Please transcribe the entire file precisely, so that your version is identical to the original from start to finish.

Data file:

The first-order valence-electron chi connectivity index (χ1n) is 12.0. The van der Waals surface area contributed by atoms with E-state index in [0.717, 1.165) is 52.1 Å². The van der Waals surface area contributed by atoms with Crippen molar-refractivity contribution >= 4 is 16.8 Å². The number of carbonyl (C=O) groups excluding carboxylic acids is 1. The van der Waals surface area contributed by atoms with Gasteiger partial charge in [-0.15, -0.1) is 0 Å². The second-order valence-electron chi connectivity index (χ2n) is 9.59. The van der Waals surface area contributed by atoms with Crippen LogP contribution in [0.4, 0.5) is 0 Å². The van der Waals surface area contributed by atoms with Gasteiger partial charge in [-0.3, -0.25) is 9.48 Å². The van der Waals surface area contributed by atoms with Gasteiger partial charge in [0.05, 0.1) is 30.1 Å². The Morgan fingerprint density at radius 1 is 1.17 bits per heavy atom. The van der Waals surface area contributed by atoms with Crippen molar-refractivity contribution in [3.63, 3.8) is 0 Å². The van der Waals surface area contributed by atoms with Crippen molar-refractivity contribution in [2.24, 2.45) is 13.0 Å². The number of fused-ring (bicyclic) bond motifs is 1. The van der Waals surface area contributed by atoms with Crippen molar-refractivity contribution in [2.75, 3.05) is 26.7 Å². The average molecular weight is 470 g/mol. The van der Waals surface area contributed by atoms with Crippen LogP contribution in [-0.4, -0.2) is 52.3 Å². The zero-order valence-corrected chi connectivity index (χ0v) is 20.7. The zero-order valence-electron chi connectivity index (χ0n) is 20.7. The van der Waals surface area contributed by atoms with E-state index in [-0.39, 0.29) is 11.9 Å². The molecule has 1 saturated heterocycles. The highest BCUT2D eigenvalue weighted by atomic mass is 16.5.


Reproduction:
The first-order valence-electron chi connectivity index (χ1n) is 12.0. The van der Waals surface area contributed by atoms with E-state index in [0.717, 1.165) is 52.1 Å². The van der Waals surface area contributed by atoms with Crippen molar-refractivity contribution >= 4 is 16.8 Å². The number of carbonyl (C=O) groups excluding carboxylic acids is 1. The van der Waals surface area contributed by atoms with Gasteiger partial charge in [-0.15, -0.1) is 0 Å². The second-order valence-electron chi connectivity index (χ2n) is 9.59. The van der Waals surface area contributed by atoms with Crippen LogP contribution in [0.4, 0.5) is 0 Å². The van der Waals surface area contributed by atoms with Gasteiger partial charge in [-0.3, -0.25) is 9.48 Å². The van der Waals surface area contributed by atoms with Gasteiger partial charge in [0.05, 0.1) is 30.1 Å². The Morgan fingerprint density at radius 1 is 1.17 bits per heavy atom. The van der Waals surface area contributed by atoms with Crippen molar-refractivity contribution in [3.63, 3.8) is 0 Å². The van der Waals surface area contributed by atoms with Crippen molar-refractivity contribution in [2.24, 2.45) is 13.0 Å². The number of fused-ring (bicyclic) bond motifs is 1. The van der Waals surface area contributed by atoms with Crippen molar-refractivity contribution in [2.75, 3.05) is 26.7 Å². The average molecular weight is 470 g/mol. The van der Waals surface area contributed by atoms with Crippen LogP contribution in [-0.4, -0.2) is 52.3 Å². The zero-order valence-corrected chi connectivity index (χ0v) is 20.7. The zero-order valence-electron chi connectivity index (χ0n) is 20.7. The van der Waals surface area contributed by atoms with E-state index in [-0.39, 0.29) is 11.9 Å². The molecule has 1 saturated heterocycles. The highest BCUT2D eigenvalue weighted by atomic mass is 16.5.